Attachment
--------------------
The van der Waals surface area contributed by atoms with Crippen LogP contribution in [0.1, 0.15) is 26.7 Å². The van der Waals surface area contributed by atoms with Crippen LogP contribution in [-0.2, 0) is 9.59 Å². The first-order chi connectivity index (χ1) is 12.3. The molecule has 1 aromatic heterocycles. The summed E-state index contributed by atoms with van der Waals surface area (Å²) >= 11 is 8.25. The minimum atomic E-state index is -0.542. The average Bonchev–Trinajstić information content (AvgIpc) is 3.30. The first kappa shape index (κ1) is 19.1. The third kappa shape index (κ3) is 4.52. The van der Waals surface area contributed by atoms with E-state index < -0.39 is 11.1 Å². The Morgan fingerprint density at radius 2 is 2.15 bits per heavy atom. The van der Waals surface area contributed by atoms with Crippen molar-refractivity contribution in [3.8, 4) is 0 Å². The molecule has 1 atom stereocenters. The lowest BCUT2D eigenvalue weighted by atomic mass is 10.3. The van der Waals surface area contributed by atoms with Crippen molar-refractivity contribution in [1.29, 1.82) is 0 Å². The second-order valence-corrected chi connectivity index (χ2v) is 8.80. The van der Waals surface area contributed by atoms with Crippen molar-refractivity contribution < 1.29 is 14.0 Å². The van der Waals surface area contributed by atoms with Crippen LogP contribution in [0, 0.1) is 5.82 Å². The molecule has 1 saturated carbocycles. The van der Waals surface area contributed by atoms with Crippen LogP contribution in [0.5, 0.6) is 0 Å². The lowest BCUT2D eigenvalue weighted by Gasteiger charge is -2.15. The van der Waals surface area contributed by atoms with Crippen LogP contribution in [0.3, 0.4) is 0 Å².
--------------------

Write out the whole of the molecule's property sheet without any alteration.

The van der Waals surface area contributed by atoms with Crippen LogP contribution in [0.1, 0.15) is 26.7 Å². The van der Waals surface area contributed by atoms with Crippen LogP contribution in [-0.2, 0) is 9.59 Å². The first-order chi connectivity index (χ1) is 12.3. The molecule has 1 aromatic heterocycles. The summed E-state index contributed by atoms with van der Waals surface area (Å²) >= 11 is 8.25. The minimum atomic E-state index is -0.542. The average Bonchev–Trinajstić information content (AvgIpc) is 3.30. The first kappa shape index (κ1) is 19.1. The third kappa shape index (κ3) is 4.52. The van der Waals surface area contributed by atoms with E-state index < -0.39 is 11.1 Å². The Morgan fingerprint density at radius 2 is 2.15 bits per heavy atom. The van der Waals surface area contributed by atoms with Crippen molar-refractivity contribution in [3.8, 4) is 0 Å². The molecule has 1 atom stereocenters. The lowest BCUT2D eigenvalue weighted by atomic mass is 10.3. The van der Waals surface area contributed by atoms with Crippen molar-refractivity contribution in [1.29, 1.82) is 0 Å². The second-order valence-corrected chi connectivity index (χ2v) is 8.80. The van der Waals surface area contributed by atoms with Crippen molar-refractivity contribution < 1.29 is 14.0 Å². The van der Waals surface area contributed by atoms with Crippen LogP contribution in [0, 0.1) is 5.82 Å². The molecule has 1 saturated carbocycles. The van der Waals surface area contributed by atoms with Crippen LogP contribution in [0.5, 0.6) is 0 Å². The lowest BCUT2D eigenvalue weighted by Gasteiger charge is -2.15. The van der Waals surface area contributed by atoms with Crippen LogP contribution in [0.3, 0.4) is 0 Å².